Istanbul is one of the unique cities of the world with one foot in Asia and one foot in Europe. Being the only city that served as the capital of 3 different empires, namely Ancient Rome, Byzantium and Ottoman Empire, the city continues to be the center of culture, art, architecture and politics for centuries.
Istanbul, which is among the most important and largest metropolises of the world, has valuable works of art with its city history dating back 3,000 years. These works, which have witnessed many events throughout history, are shown among the masterpieces of architecture and art, challenging the ages, are located in the European and Asian continents of Istanbul. From world-famous basilicas to magnificent palaces, from unique towers to magnificent mosques, Istanbul’s historical monuments are fascinating.
Historic Sites on the European Side
Almost every corner of Istanbul , which is the most important city in the world, which has closed and opened a new era and has a past as deep as the history of humanity , is full of structures, works of art and architectural textures where you can trace this rich culture.
Istanbul, which is almost an open-air museum, has so many places to visit and see that it does not end with counting. The historical richness that draws you in at every step, drags you to different periods with its magical atmosphere.
ⓘ Content List
Historic Sites on the European Side
- Hagia Sophia Mosque
- Sultan Ahmet Mosque
- Topkapi Palace
- Ibrahim Pasha Palace
- Suleymaniye Mosque
- Grand Bazaar
- Spice Bazaar
- Basilica Cistern
- Irene of the Palm
- Fener Greek Boys’ High School
- Bulgarian Church of St. Stefan
- Galata Tower
- Dolmabahce Palace
- Yıldız Palace
- Ciragan Palace
- Seven Towers Dungeons
- Rumeli Fortress
Historical Places on the Anatolian Side
- Haydarpasa Train Station
- Maiden’s Tower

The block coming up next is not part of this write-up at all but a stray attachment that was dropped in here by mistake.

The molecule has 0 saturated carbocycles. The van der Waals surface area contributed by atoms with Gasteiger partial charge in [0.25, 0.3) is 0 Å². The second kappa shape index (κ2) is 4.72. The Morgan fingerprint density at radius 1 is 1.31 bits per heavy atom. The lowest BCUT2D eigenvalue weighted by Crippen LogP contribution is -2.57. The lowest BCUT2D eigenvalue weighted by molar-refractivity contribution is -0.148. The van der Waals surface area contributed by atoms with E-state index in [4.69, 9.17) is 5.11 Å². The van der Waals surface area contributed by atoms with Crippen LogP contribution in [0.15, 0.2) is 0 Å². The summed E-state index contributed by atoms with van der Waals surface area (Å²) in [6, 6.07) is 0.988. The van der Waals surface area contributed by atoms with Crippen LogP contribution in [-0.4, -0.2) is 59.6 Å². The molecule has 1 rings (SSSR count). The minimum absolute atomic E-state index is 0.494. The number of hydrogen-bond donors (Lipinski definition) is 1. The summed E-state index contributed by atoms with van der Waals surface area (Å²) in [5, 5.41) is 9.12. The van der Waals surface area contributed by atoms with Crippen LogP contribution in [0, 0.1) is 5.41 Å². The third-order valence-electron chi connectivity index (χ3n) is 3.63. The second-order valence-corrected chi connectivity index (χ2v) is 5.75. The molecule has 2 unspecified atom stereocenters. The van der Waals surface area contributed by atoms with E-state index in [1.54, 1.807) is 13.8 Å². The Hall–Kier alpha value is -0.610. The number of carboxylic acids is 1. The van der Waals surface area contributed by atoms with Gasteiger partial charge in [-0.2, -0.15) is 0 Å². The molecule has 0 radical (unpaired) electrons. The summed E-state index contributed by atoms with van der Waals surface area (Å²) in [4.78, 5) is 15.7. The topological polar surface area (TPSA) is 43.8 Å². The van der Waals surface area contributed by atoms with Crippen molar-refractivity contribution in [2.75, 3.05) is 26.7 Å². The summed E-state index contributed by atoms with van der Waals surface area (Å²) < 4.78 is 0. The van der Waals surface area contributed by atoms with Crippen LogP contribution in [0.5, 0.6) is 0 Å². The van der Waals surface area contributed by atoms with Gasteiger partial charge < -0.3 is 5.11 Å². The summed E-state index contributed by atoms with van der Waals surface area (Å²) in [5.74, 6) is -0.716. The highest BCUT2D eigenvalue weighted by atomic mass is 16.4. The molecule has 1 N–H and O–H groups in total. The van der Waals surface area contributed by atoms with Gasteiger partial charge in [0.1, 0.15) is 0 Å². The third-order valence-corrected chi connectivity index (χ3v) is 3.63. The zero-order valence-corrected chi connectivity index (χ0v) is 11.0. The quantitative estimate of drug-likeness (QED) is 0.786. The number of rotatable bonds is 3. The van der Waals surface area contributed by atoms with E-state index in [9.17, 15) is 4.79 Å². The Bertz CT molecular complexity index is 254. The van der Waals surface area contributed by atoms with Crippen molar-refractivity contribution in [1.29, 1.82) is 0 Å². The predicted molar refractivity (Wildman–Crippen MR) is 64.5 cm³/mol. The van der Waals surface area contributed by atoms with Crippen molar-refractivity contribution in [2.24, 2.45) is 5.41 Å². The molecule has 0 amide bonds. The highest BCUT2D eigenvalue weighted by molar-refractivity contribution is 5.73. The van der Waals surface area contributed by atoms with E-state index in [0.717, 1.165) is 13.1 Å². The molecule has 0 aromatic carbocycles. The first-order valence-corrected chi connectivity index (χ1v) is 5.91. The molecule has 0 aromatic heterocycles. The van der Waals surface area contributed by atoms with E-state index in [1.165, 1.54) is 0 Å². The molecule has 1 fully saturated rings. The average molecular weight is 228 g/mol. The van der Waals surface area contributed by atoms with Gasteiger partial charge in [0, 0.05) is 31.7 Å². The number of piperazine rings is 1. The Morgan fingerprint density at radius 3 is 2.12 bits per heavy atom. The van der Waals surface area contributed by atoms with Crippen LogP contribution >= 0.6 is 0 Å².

- Mihrimah Sultan Complex
- Beylerbeyi Palace
- Adile Sultan Pavilion
- Anatolian Fortress
- Kuleli Military High School
- Khedive Pavilion
- Yoros Castle
- Aya Yorgi Monastery
- Heybeliada Seminary School
1. Hagia Sophia Mosque
Hagia Sophia is one of the most important monuments in Istanbul’s Historical Peninsula. Hagia Sophia, which was built as a church and then a cathedral in the Byzantine Period, is among the masterpieces of the architectural world with its magnificent design. The building, which was converted into a mosque with the Ottoman conquest of Istanbul in 1453, serves as a museum from 1934 to 2020, and now as a mosque.
Hagia Sophia, which was used as the temple of Christianity for 15 centuries, is a work that is shown among the 7 new wonders of the world. Hagia Sophia, which also hosts the throne of the Eastern Roman Emperor (Byzantine), is a must-see place to experience the feeling of time travel in the thousands of years of Istanbul history with its original 6th century ceiling mosaics, exquisite marble work in its interior and the tombs of the Ottoman sultans in its garden.
🕘 Hagia Sophia Museum visiting hours are between 09.00-19.00 in the summer period (1 April – 31 October); In the winter period (October 31 – April 1), 09.00-18.00. It is closed to visitors on Mondays. 🔐 Hagia Sophia Museum entrance fee is 72 TL. Museum Card is valid.
2. Sultan Ahmet Mosque
Sultan Ahmet Mosque is one of the most valuable structures of Istanbul. It is known in the world as the Blue Mosque because of the Iznik tiles inside. Located near Hagia Sophia, the mosque was built by Sultan Ahmet I in the 17th century. Sultan Ahmet Mosque, designed by Sedefkar Mehmet Ağa, a student of Mimar Sinan, is among the most beautiful mosques in the world with its colorful tiles, magnificent dome and magnificent structure.
With its dome and ceiling decorations, more than 20 thousand tiles with 50 different tulip patterns, and unique acoustics, the Blue Mosque has an atmosphere where you can witness the perfect architectural understanding, art and aesthetics of the Ottoman Empire Period, and at the same time find peace no matter what faith you are.